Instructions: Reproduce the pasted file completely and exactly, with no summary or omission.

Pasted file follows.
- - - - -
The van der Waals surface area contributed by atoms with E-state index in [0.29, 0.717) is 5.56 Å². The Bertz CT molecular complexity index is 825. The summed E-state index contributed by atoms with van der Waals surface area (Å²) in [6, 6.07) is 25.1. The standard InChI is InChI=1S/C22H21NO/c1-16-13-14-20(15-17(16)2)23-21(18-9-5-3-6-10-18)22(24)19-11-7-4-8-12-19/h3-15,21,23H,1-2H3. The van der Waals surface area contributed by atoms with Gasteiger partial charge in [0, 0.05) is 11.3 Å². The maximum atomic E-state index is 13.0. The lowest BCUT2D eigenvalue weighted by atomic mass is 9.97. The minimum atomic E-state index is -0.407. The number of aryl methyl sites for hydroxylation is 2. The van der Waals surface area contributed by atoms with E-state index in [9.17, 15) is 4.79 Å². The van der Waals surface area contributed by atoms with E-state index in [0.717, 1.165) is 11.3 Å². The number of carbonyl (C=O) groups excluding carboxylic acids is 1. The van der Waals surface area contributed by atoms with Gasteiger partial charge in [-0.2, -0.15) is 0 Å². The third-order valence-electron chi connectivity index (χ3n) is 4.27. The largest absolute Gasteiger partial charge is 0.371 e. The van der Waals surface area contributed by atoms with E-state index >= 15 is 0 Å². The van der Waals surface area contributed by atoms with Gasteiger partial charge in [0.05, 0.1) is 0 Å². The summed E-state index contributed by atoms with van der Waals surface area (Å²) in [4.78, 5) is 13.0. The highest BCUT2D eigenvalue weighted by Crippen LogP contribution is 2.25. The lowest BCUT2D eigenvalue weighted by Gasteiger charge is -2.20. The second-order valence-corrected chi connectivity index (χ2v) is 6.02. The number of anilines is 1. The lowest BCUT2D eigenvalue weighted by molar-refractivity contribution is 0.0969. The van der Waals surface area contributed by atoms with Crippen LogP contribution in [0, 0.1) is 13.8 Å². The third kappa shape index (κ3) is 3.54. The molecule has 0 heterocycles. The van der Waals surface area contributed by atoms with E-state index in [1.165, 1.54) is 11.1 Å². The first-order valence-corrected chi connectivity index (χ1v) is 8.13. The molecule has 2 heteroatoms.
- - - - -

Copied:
The van der Waals surface area contributed by atoms with E-state index in [0.29, 0.717) is 5.56 Å². The Bertz CT molecular complexity index is 825. The summed E-state index contributed by atoms with van der Waals surface area (Å²) in [6, 6.07) is 25.1. The standard InChI is InChI=1S/C22H21NO/c1-16-13-14-20(15-17(16)2)23-21(18-9-5-3-6-10-18)22(24)19-11-7-4-8-12-19/h3-15,21,23H,1-2H3. The van der Waals surface area contributed by atoms with Gasteiger partial charge in [0, 0.05) is 11.3 Å². The maximum atomic E-state index is 13.0. The lowest BCUT2D eigenvalue weighted by atomic mass is 9.97. The minimum atomic E-state index is -0.407. The number of aryl methyl sites for hydroxylation is 2. The van der Waals surface area contributed by atoms with E-state index in [9.17, 15) is 4.79 Å². The van der Waals surface area contributed by atoms with E-state index in [0.717, 1.165) is 11.3 Å². The number of carbonyl (C=O) groups excluding carboxylic acids is 1. The van der Waals surface area contributed by atoms with Gasteiger partial charge in [-0.2, -0.15) is 0 Å². The third-order valence-electron chi connectivity index (χ3n) is 4.27. The largest absolute Gasteiger partial charge is 0.371 e. The van der Waals surface area contributed by atoms with E-state index >= 15 is 0 Å². The van der Waals surface area contributed by atoms with Gasteiger partial charge in [0.05, 0.1) is 0 Å². The summed E-state index contributed by atoms with van der Waals surface area (Å²) in [4.78, 5) is 13.0. The highest BCUT2D eigenvalue weighted by Crippen LogP contribution is 2.25. The lowest BCUT2D eigenvalue weighted by Gasteiger charge is -2.20. The second-order valence-corrected chi connectivity index (χ2v) is 6.02. The number of anilines is 1. The lowest BCUT2D eigenvalue weighted by molar-refractivity contribution is 0.0969. The van der Waals surface area contributed by atoms with Crippen LogP contribution in [0, 0.1) is 13.8 Å². The third kappa shape index (κ3) is 3.54. The molecule has 0 heterocycles. The van der Waals surface area contributed by atoms with E-state index in [1.165, 1.54) is 11.1 Å². The first-order valence-corrected chi connectivity index (χ1v) is 8.13. The molecule has 2 heteroatoms.